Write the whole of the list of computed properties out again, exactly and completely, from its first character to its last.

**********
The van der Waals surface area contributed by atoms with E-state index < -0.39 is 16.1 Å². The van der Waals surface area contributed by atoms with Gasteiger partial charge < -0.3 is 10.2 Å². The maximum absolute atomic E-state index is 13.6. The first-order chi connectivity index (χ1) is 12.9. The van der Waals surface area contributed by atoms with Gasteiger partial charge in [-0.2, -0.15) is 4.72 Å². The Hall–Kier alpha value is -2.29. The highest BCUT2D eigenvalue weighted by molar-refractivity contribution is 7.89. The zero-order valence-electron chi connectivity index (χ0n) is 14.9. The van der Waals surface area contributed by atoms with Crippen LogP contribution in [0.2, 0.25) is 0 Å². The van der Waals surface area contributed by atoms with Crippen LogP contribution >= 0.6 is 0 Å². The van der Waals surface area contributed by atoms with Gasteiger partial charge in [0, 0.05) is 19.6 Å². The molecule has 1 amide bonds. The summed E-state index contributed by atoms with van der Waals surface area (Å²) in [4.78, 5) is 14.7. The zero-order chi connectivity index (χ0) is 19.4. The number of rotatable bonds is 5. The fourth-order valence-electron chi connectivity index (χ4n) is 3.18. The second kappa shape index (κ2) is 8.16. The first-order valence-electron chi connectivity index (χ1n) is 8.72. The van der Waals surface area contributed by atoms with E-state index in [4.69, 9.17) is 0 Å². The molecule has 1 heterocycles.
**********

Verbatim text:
The van der Waals surface area contributed by atoms with E-state index < -0.39 is 16.1 Å². The van der Waals surface area contributed by atoms with Gasteiger partial charge < -0.3 is 10.2 Å². The maximum absolute atomic E-state index is 13.6. The first-order chi connectivity index (χ1) is 12.9. The van der Waals surface area contributed by atoms with Gasteiger partial charge in [-0.2, -0.15) is 4.72 Å². The Hall–Kier alpha value is -2.29. The highest BCUT2D eigenvalue weighted by molar-refractivity contribution is 7.89. The zero-order valence-electron chi connectivity index (χ0n) is 14.9. The van der Waals surface area contributed by atoms with Crippen LogP contribution in [0.2, 0.25) is 0 Å². The van der Waals surface area contributed by atoms with Crippen LogP contribution >= 0.6 is 0 Å². The van der Waals surface area contributed by atoms with Gasteiger partial charge in [0, 0.05) is 19.6 Å². The molecule has 1 amide bonds. The summed E-state index contributed by atoms with van der Waals surface area (Å²) in [4.78, 5) is 14.7. The zero-order chi connectivity index (χ0) is 19.4. The number of rotatable bonds is 5. The fourth-order valence-electron chi connectivity index (χ4n) is 3.18. The second kappa shape index (κ2) is 8.16. The first-order valence-electron chi connectivity index (χ1n) is 8.72. The van der Waals surface area contributed by atoms with E-state index in [4.69, 9.17) is 0 Å². The molecule has 1 heterocycles.